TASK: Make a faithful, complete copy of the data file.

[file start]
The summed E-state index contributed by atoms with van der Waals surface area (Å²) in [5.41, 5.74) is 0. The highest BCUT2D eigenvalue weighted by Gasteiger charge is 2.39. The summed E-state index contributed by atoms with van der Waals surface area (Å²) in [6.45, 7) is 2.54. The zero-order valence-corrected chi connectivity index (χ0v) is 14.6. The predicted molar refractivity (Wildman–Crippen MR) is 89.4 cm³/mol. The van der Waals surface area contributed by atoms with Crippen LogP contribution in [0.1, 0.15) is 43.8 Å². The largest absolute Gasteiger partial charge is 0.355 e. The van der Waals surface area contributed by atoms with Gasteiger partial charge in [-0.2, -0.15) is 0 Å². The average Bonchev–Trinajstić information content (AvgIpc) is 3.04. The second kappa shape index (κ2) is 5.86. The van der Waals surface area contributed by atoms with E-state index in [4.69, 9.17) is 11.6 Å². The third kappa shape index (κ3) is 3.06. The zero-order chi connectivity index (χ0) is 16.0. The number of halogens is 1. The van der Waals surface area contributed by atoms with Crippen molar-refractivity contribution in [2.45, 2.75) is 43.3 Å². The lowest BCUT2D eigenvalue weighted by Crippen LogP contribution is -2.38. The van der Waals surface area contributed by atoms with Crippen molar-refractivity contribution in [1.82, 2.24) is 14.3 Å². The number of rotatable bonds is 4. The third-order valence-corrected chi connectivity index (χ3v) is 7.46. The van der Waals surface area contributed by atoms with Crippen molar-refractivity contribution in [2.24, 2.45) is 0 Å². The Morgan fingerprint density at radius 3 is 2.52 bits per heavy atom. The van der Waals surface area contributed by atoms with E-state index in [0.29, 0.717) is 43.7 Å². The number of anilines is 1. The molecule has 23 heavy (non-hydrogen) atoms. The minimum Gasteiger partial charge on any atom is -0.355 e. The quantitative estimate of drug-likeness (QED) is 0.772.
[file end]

The summed E-state index contributed by atoms with van der Waals surface area (Å²) in [5.41, 5.74) is 0. The highest BCUT2D eigenvalue weighted by Gasteiger charge is 2.39. The summed E-state index contributed by atoms with van der Waals surface area (Å²) in [6.45, 7) is 2.54. The zero-order valence-corrected chi connectivity index (χ0v) is 14.6. The predicted molar refractivity (Wildman–Crippen MR) is 89.4 cm³/mol. The van der Waals surface area contributed by atoms with Crippen LogP contribution in [0.1, 0.15) is 43.8 Å². The largest absolute Gasteiger partial charge is 0.355 e. The van der Waals surface area contributed by atoms with Gasteiger partial charge in [-0.2, -0.15) is 0 Å². The average Bonchev–Trinajstić information content (AvgIpc) is 3.04. The second kappa shape index (κ2) is 5.86. The van der Waals surface area contributed by atoms with E-state index in [4.69, 9.17) is 11.6 Å². The third kappa shape index (κ3) is 3.06. The zero-order chi connectivity index (χ0) is 16.0. The number of halogens is 1. The van der Waals surface area contributed by atoms with Crippen molar-refractivity contribution in [2.45, 2.75) is 43.3 Å². The lowest BCUT2D eigenvalue weighted by Crippen LogP contribution is -2.38. The van der Waals surface area contributed by atoms with Crippen molar-refractivity contribution in [1.82, 2.24) is 14.3 Å². The number of rotatable bonds is 4. The third-order valence-corrected chi connectivity index (χ3v) is 7.46. The van der Waals surface area contributed by atoms with Crippen molar-refractivity contribution in [2.24, 2.45) is 0 Å². The Morgan fingerprint density at radius 3 is 2.52 bits per heavy atom. The van der Waals surface area contributed by atoms with E-state index in [0.29, 0.717) is 43.7 Å². The number of anilines is 1. The molecule has 23 heavy (non-hydrogen) atoms. The minimum Gasteiger partial charge on any atom is -0.355 e. The quantitative estimate of drug-likeness (QED) is 0.772.